A vehicle can be your personality on wheels, drawing positive or negative reactions from other motorists.
As a young man, Kunle Afolabi‘s first car was Volkswagen Passat. It was passed onto him by his uncle. It was always breaking down. Two years later, he had changed job. As a client service executive in an advertising company, he switched over to Racer Daewoo. Many he barely knew would wave or smile at him. Today, he cruises about in a Toyota Rav4. That has obviously raised his rating among friends, relations and neighbours. Anytime he spots another Rav4 while driving on the road, to a way of drawing the attention of the driver.
This habit may only be prevalent among young people driving certain class of vehicles, including exotic or flash cars.
That may not be surprising. In his book ”Traffic, Why we drive the way we do (and what it says about us),” Tom Vanderbilt cites studies that show motorists are likely to honk their horns at those who drive a similar car.
”I don‘t really like Hummers,” Vanderbilt said. ”I‘m probably less likely to let one merge in front of me than I would someone driving the same model Subaru as I do.”
An online auto specialist, The Detroit News, says such is also the experience of owners of Harley-Davidsons, Corvettes and Porsches, who heartily acknowledge one another. This courtesy does not include the Porsche Cayenne SUV, and BMW drivers.
”Other Porsche guys will flash their lights and give you the wave,” says Nat Mundy, owner of a vintage 1966 911 and co-founder of Grand Prix New York in Mount Kisco.
Mundy also has a 2005 Audi S4 and a 1989 Range Rover modified to look like a monster truck, which he calls his ”yuppie redneck truck.” What he drives depends on the impression he wants to project that day.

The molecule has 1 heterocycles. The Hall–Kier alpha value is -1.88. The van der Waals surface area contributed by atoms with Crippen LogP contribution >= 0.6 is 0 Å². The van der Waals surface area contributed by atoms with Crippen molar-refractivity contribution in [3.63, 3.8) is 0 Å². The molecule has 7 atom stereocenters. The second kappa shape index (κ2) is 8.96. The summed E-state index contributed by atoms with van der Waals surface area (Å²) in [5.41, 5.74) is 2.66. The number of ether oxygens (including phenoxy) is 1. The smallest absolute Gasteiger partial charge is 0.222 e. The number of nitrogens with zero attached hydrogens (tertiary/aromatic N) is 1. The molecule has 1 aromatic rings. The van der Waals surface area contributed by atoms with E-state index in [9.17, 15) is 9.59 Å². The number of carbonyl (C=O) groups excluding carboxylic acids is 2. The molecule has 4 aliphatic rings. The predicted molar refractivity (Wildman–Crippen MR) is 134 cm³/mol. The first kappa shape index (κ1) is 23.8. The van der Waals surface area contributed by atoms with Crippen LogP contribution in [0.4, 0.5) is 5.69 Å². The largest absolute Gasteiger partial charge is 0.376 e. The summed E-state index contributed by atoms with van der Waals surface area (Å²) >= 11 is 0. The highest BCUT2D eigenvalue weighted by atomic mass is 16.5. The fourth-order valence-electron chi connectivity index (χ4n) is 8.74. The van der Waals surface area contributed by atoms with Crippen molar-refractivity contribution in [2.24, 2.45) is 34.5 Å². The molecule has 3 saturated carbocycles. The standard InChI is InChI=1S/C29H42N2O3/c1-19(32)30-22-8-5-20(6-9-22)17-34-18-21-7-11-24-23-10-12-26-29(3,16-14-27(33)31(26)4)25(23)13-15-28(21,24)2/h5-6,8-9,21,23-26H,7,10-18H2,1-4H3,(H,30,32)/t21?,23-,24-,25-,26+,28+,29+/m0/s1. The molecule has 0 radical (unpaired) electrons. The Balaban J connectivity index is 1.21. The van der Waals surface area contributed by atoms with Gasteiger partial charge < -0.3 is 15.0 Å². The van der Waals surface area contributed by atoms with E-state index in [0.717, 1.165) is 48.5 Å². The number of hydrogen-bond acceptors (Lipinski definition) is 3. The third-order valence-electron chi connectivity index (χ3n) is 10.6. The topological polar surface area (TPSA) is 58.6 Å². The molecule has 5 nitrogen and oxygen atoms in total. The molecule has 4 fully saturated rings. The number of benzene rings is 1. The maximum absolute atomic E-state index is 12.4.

”I‘m totally anonymous in the Audi, and nobody dares to go near the scary Range Rover,” he said. ”But pull up in the old Porsche and everyone approaches and wants to talk. It‘s way friendlier than a new Ferrari or Lamborghini.”
Never mind the ‘jabbing‘ by some naughty commercial motorcycle operators in major cities such as Lagos when they want to vent their anger at motorists whom they feel hinder their movement. They can label your SUV or trendy sedan carton or coffin.
One of the fascinating things about testing cars for a living is seeing how other drivers react to you, for good or for bad. A vehicle is your personality on wheels, and once behind the wheel of silver Rolls-Royce Phantom or a yellow Hummer, you may also find yourself taking on aspects of that persona.
Some cars make loud statements, so it is best to be aware of what they are before dropping the big cash.
Carmakers are extremely aware of brand perception, which they try to manage carefully through advertising and public relations. Sometimes it works well — like Mini‘s image as fun and rebellious, yet still eco-conscious. But once the image gets away, it can be disastrous.
President of California-based JMPR Public Relations, which represents Bugatti and Bentley, Joe Molina, says, ”When public perception goes awry, there‘s always a better way to position yourself so that it is less harmful to the brand,”
For instance, he says Hummer is an example where the image was totally mismanaged. Nobody was minding the store.”
A good way to avoid such a fate, says Molina, is to have marketing people carefully listening to word on the street. ”If you hear the same thing from two or three markets, that‘s trouble. The top people need to know before it‘s too late.”
Still, there‘s nothing like taking a car on the road to gauge if you will be loved or loathed.
Some cars are obvious: Everyone loves a classic. A buddy drives a 1961 Lincoln Continental that oozes cool nostalgia. He has been pulled over by police numerous times, but they have not really found anything against him.
Another new car enthusiast says, ”I‘ve never received a bigger reception than the time I tested a convertible car around Manhattan. The city‘s usual glib indifference was scrubbed away by the tyke-size minicar. I was approached by Upper East Side doyennes, pretty downtown girls and sweaty construction workers. By day‘s end I was longing for the anonymity of the subway.
”Exotic cars are tricky. I‘ve recently driven both a Lamborghini Gallardo and a Ferrari 599. Small boys in the city, many who have ridden only in yellow taxis, follow these exotics with awed eyes – the call of the cool car is somehow primal.”